After nine albums, Austin’s Shurman are now gearing  up to drop a monumentally fine piece of music with East Side Of Love, their tenth, and arguably, most personal record.  Driven by Aaron Beavers’ soul-filled and soulful songwriting, this is about as good as it gets – pure American rock & roll with a lot of heart and some very Band-like arrangements.

Getting right into it, the album’s title track sounds like something off Music From Big Pink; full of just-right organ fills, tasteful country-fied guitar runs and acoustic undertones, plus some very singing-from the heart; “Never Gonna Quit” has a rockin’ feel with meaty guitar riffs, great and tight harmonies and a full, pure sound.  Most importantly, it’s a song about hope and the message comes across, loud and clear.  “If I Could I Would” has a down-home, deep Southern flavor with great sounding reverbed guitars and a sinister chord structure; “Saving It Up” is a yearning, perfect country-rock piece – mournful yet sweet, “See You Smile” is a get-down country/boogie groover and “I Don’t Know Why” reminds me of a stark, acoustic Alex Chilton-styled piece, which builds up in a dramatic and absolutely spot-on fashion.

There are so many great tracks on this album, I can’t help but think Shurman will finally get the recognition that’s so long-overdue and richly deserved.  Most bands would kill for at least one or two songs of this kind of quality.  Shurman have delivered eleven stellar tracks; the production is top notch and the feel (key word:  feel) of this album is there.  So now listen for yourselves and take this one to your hearts.  It’s personal – and that’s a very good thing, indeed.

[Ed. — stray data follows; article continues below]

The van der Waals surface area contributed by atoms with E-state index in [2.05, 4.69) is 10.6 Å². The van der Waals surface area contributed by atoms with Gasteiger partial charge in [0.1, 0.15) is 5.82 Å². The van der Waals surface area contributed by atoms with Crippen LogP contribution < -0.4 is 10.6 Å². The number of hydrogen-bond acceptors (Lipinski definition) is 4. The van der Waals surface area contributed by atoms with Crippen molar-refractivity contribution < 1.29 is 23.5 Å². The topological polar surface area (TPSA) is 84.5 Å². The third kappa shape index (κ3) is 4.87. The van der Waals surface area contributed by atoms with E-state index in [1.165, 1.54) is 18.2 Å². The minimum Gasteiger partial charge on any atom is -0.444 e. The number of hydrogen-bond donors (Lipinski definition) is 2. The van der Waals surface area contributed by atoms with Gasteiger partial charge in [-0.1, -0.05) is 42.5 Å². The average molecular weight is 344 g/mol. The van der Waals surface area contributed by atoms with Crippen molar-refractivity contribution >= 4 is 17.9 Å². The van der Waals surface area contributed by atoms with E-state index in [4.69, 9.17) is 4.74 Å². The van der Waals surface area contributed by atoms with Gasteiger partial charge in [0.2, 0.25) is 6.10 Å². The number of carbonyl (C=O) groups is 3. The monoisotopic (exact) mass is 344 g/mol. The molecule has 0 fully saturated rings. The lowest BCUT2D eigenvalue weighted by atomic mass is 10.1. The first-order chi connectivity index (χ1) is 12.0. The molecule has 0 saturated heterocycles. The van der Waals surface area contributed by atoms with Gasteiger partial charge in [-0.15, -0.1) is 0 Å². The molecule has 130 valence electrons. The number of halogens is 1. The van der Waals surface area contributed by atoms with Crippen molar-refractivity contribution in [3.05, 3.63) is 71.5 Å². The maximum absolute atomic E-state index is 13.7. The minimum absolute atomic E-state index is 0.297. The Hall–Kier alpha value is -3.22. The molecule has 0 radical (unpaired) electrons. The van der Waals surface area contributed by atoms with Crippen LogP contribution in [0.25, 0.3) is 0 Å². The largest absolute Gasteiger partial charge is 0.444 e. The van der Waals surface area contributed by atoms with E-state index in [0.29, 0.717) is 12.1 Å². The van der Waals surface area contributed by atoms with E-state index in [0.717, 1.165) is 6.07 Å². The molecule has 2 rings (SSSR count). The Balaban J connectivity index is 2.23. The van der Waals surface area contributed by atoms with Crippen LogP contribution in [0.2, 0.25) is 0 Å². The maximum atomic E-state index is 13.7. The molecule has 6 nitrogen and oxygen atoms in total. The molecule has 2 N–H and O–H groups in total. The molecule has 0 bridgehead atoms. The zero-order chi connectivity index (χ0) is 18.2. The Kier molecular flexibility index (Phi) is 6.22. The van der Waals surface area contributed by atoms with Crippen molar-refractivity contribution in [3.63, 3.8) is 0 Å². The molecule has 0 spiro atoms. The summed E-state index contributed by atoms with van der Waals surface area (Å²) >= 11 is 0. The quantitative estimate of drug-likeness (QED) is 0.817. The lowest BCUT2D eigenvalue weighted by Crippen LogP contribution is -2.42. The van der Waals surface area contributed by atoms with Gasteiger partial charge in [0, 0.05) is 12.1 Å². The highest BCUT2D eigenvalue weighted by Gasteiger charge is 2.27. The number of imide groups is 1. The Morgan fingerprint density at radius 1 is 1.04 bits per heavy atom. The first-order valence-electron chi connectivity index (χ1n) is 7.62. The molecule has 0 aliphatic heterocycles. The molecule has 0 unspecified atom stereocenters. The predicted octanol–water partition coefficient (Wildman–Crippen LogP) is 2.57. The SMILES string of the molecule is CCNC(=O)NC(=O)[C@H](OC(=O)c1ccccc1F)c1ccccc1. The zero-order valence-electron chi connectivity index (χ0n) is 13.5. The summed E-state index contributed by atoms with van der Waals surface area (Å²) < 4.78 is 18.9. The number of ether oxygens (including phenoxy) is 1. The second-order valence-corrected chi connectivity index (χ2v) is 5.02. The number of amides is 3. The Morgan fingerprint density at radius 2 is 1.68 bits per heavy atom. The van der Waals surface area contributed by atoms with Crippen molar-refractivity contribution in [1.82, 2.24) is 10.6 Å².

About the Author

Rob Ross

Rob Ross has been, for good, bad or indifferent, involved in the music industry for over 30 years - first as guitarist/singer/songwriter with The Punch Line, then as freelance journalist, producer and manager to working for independent and major record labels. He resides in Staten Island, New York with his wife and cats; he works out a lot, reads voraciously, loves Big Star and his orange Gretsch. Doesn't that make him neat?

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